When the Raiders enter offseason preparation, they face a much different AFC West than in 2017. Granted, most divisions show some fluidity over the years. Yet, this division evolved over the course of this year. If the Raiders desire to compete, they must address potential issues before they turn into giant headaches in 2018 and beyond.
In a division filled with premier edge rushers, Oakland needs to prepare. While Donald Penn performed at a Pro Bowl level, he turns 35 in April. As a result, the need for a quality apprentice needs increase. Drafting David Sharpe may not be the answer to either slot. Therefore, Reggie McKenzie must draft and develop an heir to Penn. After 2019, Penn’s current deal expires, the smart move resides with drafting a tackle in 2018, allow him to compete on the right side. If he is versatile enough, slide him to the left side upon Penn’s retirement.
Additionally, the right side needs attention as well. The rotating door of journeymen, lower round draft picks does nothing to solve the issue. Menelik Watson cannot remain as the lone top-60 pick. Austin Howard struggled, as did Watson, Alexander, and Kirkland. Newhouse provides a better shade of adequate. However, facing left ends/linebackers like Bosa and Miller twice a season requires talent. If the Raiders have championship aspirations, the entire line, not three-quarters must be talented enough to handle the rush.
For the first time in years, the Raiders actually lack backend speed. David Amerson, Sean Smith, and Reggie Nelson will never win versus speed receivers. For instance, Brandin Cooks beat Smith on deep routes repeatedly, over two years, for two different teams. Gareon Conley, when healthy holds the key to the future. On the other side, uncertain exists. While technique remains important, the ability to stay with receivers of various speed and agility matters. Facing an improving Tyreek Hill twice yearly will force McKenzie’s hand into improving this unit. For example, this graph represents Hill’s 2017 versus Oakland.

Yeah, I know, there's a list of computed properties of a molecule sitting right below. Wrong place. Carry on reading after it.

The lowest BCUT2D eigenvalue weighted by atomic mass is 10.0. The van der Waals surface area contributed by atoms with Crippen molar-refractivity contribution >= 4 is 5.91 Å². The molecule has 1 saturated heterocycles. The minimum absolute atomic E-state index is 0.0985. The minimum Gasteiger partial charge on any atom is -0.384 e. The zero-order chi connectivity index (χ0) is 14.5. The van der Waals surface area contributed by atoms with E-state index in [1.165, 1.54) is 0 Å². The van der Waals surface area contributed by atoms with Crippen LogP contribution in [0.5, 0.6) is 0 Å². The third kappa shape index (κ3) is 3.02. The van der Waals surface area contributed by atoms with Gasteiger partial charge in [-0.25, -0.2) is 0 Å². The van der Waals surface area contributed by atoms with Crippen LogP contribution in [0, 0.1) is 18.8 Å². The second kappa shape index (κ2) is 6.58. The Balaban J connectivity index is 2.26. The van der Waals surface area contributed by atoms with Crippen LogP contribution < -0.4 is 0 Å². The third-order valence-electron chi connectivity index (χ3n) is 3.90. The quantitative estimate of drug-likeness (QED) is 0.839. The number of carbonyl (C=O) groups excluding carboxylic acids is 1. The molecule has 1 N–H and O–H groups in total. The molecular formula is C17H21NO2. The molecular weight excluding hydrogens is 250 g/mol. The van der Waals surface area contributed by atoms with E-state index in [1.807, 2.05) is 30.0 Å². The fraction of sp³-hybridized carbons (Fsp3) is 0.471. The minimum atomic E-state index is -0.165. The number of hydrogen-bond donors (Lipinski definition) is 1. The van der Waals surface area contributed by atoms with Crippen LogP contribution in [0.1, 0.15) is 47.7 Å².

Top Down Knowledge
This is not one of the myriad of articles calling for Jack Del Rio’s job. These articles pervade social media, Reddit, etc. Rather, this topic serves as a warning that the Denver Broncos are the only AFC West team with a more precarious head coaching position than Del Rio. This weekend, Pro Football Talk ran a non-story about the Raiders retaining him as “50-50”. First, every coach will either coach or not. By that logic, they all have a fifty percent chance of leaving.
To keep the wolves of change off his back, Del Rio needs to find a flexible, aggressive offensive mind, let him coach without interference. Entering the offseason, the Chargers and Chiefs own a step on the Raiders offensively. If Del Rio and McKenzie can hire a sharp coordinator, that step dissipates.
Given these points, the Raiders look behind two teams. If they aspire to climb over them to the top, adjustments must occur in this offseason. No one expects drastic change. With immediate attention, these issues become strengths. On the other hand, continued ignorance will set Oakland back.